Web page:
Friday, January 7, 2011


So, now that I'm hitting 2011 and a new milestone number on The List, perhaps a hopeful resolution should be taken on. A goal to catch up on the blog postings and to try to stay more up-to-date - than I've been able to thus far with this Odyssey - sounds promising (even if it's somewhat ambitious). However, if I'm going to have any chance at all - and I've got a ways to go - I'd best get on with it.

700. 2004 Fontanafredda Barbaresco (DOCG Barbaresco - Piedmont - Italy)

When I chose this wine for dinner, I didn't realize that it would be the #700 wine on this quest to hit 2001 Bottles. I kinda think these century marks deserve a bit of a celebration. So, it's fitting that I grabbed a Barbaresco because we don't get to try them very often - and, when we do, it always brings back memories of our second "honeymoon" which included some wine times up in Piedmont.

We didn't get the chance to tour or taste at many wineries while in Italy and Fontanafredda wasn't one of the ones that we did visit. I found that it's a bit of an effort to set tastings up in Italy. Plenty of wine. That's without doubt, but it's not quite the same as visiting the Okanagan or Napa. I know there's bound to be a way to fit in a lot more than we managed, but we'll have to look at setting up more of a co-ordinated tour - like we recently did in Mendoza and Argentina - should we ever make it back to Bella Italia.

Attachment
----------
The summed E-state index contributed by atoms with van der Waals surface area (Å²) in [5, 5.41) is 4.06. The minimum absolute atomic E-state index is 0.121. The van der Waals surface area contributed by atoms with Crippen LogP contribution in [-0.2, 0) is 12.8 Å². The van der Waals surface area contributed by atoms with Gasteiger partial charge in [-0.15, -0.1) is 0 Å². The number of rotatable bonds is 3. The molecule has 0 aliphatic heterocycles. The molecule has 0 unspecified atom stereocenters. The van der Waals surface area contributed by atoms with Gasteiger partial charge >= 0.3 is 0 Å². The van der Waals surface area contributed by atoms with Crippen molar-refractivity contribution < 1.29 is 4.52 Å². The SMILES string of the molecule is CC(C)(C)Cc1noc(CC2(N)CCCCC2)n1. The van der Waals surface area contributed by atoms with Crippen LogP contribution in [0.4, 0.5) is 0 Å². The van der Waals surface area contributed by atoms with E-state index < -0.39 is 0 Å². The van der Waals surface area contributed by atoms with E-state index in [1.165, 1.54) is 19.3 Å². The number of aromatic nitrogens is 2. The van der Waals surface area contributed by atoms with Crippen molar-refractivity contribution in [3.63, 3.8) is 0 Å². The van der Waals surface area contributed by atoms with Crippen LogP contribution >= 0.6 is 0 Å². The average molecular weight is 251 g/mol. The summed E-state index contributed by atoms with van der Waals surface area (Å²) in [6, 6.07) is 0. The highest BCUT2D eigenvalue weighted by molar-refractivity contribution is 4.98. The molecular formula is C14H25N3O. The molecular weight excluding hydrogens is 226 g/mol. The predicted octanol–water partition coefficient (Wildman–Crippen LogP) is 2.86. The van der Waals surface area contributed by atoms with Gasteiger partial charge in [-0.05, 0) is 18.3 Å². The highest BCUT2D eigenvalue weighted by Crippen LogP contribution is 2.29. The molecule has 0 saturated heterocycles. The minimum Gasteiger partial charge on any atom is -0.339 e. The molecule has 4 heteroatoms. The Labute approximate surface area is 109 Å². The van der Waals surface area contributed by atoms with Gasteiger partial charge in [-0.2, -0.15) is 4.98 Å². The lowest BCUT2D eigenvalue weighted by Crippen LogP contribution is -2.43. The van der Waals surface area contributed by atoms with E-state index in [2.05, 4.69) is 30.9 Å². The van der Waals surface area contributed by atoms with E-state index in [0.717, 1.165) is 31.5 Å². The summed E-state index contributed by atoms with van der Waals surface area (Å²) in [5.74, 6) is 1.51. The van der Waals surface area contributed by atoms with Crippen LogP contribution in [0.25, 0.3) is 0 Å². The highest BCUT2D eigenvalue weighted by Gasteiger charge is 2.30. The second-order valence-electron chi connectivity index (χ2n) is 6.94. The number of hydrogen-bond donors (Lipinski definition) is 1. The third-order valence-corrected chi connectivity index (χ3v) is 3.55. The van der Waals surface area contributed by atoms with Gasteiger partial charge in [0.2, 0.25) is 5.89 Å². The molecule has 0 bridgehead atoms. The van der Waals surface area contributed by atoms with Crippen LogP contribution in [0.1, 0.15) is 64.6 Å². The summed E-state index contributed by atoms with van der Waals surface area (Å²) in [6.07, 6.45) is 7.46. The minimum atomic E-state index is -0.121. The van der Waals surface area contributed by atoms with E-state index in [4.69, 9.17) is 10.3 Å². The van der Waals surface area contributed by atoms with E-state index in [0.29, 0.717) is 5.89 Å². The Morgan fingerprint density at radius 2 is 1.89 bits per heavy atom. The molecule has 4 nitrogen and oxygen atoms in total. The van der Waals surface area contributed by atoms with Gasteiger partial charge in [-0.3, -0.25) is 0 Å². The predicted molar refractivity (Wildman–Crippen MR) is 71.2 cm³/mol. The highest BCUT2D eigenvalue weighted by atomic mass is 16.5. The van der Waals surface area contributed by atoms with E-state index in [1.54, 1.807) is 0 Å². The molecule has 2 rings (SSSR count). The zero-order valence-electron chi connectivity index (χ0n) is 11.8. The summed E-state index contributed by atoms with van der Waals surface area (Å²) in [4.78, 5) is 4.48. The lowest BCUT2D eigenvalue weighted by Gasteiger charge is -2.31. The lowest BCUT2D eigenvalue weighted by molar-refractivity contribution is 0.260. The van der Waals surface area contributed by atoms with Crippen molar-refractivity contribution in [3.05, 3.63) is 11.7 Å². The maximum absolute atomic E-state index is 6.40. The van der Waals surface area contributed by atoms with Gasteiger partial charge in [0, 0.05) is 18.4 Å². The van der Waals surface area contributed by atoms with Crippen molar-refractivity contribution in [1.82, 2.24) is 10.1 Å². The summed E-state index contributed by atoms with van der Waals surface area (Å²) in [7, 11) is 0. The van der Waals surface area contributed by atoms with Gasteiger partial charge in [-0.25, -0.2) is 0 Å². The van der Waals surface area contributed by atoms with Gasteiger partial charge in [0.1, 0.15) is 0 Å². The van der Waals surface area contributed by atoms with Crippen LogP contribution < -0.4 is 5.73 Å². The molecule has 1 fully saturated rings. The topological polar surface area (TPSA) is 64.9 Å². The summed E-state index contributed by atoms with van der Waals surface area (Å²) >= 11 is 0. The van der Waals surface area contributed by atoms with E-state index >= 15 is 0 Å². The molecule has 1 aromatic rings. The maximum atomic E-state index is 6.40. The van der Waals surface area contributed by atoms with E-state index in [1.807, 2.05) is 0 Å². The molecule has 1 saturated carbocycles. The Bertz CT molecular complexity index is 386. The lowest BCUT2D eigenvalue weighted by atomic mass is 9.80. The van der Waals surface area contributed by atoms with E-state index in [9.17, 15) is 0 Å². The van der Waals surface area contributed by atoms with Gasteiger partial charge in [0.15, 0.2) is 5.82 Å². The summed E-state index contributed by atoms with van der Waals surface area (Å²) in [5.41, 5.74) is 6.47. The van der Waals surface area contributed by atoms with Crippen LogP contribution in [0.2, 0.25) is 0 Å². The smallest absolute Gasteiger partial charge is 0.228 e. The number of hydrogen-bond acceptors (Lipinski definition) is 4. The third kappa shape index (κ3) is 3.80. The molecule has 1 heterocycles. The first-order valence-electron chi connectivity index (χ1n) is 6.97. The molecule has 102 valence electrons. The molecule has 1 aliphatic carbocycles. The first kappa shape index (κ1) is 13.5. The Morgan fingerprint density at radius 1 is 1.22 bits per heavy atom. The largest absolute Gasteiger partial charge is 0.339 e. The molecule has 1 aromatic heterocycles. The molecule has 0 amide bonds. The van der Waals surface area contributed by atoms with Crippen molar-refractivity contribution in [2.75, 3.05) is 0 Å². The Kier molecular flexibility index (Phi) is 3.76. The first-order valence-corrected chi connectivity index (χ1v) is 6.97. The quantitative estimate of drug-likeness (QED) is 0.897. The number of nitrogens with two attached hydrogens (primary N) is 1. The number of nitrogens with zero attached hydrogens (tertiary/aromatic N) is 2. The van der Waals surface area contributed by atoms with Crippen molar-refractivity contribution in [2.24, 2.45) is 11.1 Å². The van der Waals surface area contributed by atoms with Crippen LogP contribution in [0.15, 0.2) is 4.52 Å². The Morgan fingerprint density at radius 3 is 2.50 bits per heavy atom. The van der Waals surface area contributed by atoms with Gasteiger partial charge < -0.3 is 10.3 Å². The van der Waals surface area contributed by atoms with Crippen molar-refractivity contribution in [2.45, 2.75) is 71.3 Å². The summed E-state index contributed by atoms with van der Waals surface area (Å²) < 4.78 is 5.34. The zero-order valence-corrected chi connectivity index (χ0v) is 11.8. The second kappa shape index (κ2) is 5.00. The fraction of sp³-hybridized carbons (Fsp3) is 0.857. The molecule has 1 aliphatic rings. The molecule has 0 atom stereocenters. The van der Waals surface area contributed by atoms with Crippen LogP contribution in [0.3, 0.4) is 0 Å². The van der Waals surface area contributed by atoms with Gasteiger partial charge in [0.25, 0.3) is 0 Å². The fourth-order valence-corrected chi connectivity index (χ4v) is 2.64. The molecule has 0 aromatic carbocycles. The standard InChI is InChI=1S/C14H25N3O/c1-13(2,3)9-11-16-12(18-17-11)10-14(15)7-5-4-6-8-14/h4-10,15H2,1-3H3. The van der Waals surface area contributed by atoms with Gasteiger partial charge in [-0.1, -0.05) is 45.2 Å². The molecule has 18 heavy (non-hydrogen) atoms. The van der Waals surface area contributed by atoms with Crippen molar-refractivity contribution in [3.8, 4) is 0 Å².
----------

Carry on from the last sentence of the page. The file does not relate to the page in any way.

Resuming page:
Fontanafredda is a major player in the Langhe and Piedmont. They have over 170 acres of their own vineyards; plus, they have hundreds of farmers growing grapes for them on consignment as well. Their Barbaresco vineyards surround the eleven towns just to the North-East of Alba and the grape of choice for Barbaresco is Nebbiolo. Actually, it's the only grape that can be used in making Barbaresco under classification regulations.

Barbaresco is often referred to as the baby brother of the renowned Italian Barolo wine since Barolo is also made from the Nebbiolo grape in a neighbouring district. In fact, a large number of wineries produce both wines. Although the two districts are only short miles apart, the grapes tend to ripen slightly earlier in the Barbaresco region and this can allow a shorter fermentation period. The resulting wine generally has softer tannins which make it more approachable, and earlier than a Barolo, after bottling. Barbaresco regulations also have more lenient minimum aging requirements before the wines can be sold.

More approachable than a Barolo or not, I'm not sure that we were overwhelmed by the wine. The profile was perhaps a little too Old World for our palates. It was well-matched with the pasta, but it didn't quite drink as nicely on its own once the food was gone.

There was one additional bonus to the wine though. It seems that I haven't actually added a Nebbiolo wine to my Wine Century Club application yet. I know I've had them before, because they're on The List, but I must have missed adding to the WCC list. I think that's got me either at or close to 90 varietals. I think it's safe to say that I could resolve to hit my century mark this year.

At least that could be one resolution I'd be willing to follow up on at the end of the year.

No comments:

Post a Comment